Grabbing and Stuffing, by Abby Heubler

Looking back on my first few journals, I read my descriptions of brown shriveled leaves and frost that coated the grass around my mandala. I pictured myself hiking down creek road in a hat and gloves to brace the air that hadn’t yet received a breath of spring. Today, the air was warm and welcomed me as I felt the sun on my skin, wearing a t-shirt and shorts. The trees were full and bright as the sun shined through their leaves and the water had warmed since I had felt it last.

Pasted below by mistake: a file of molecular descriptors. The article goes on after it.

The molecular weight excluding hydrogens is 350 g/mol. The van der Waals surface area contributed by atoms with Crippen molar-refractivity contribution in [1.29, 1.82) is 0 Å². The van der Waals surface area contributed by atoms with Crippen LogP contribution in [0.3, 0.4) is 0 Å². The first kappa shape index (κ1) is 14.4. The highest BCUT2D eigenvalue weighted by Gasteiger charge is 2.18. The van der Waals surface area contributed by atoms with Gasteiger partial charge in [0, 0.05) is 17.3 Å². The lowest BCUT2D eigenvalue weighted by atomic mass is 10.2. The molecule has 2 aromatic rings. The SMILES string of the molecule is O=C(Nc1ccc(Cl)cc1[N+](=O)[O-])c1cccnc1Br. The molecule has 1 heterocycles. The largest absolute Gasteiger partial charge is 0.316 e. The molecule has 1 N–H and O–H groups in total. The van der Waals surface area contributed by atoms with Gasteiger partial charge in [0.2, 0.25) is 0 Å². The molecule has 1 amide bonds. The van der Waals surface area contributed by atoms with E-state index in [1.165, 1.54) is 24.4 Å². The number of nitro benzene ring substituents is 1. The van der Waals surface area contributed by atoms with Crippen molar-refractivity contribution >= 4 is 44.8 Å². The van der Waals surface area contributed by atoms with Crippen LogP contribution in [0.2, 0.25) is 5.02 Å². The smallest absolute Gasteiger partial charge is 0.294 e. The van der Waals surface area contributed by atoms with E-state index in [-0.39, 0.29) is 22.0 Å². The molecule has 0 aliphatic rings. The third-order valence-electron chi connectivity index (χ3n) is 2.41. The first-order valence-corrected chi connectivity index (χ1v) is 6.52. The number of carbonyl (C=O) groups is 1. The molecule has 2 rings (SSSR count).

I was greeted by a goose floating at the top of the waterfall. Over and over, it would let itself drift to the edge of the water, just before the line where the ground dropped off, and then paddle against the current up the river again. While being entertained by the goose’s comedic behavior, I noticed the Great Blue Heron that stood at the bottom of the water fall on the far side from where I stood. I have seen this heron here before, but each time, it has flown away after a few minutes. This time, it stood with a careful focus on the water, eager to catch its lunch. After watching it for about ten minutes, he stabbed at the water with his beak but came up short. He shook out his feathers and moved a couple feet closer to the center of the waterfall where the water was moving quicker. Some fisherman waded their way in to the water beyond the waterfall and cast their lines, unable to break the heron’s focus on the water rushing below it. After a few more minutes, I watched the heron take a quick jab in to the water again, this time with its beak and then with its entire stomach. After a few seconds of what seemed like a violent underwater interaction, the heron lifted itself out of the water with a fish that looked to be about six inches long in its mouth. It swallowed the fish and I watched the heron’s throat expand as the it descended to its stomach. After a congratulatory cheer from me and a middle finger from the fisher who had lost his hook and hadn’t been able to make a catch yet, the heron receded back to its original spot on the edge of the waterfall and stayed perched.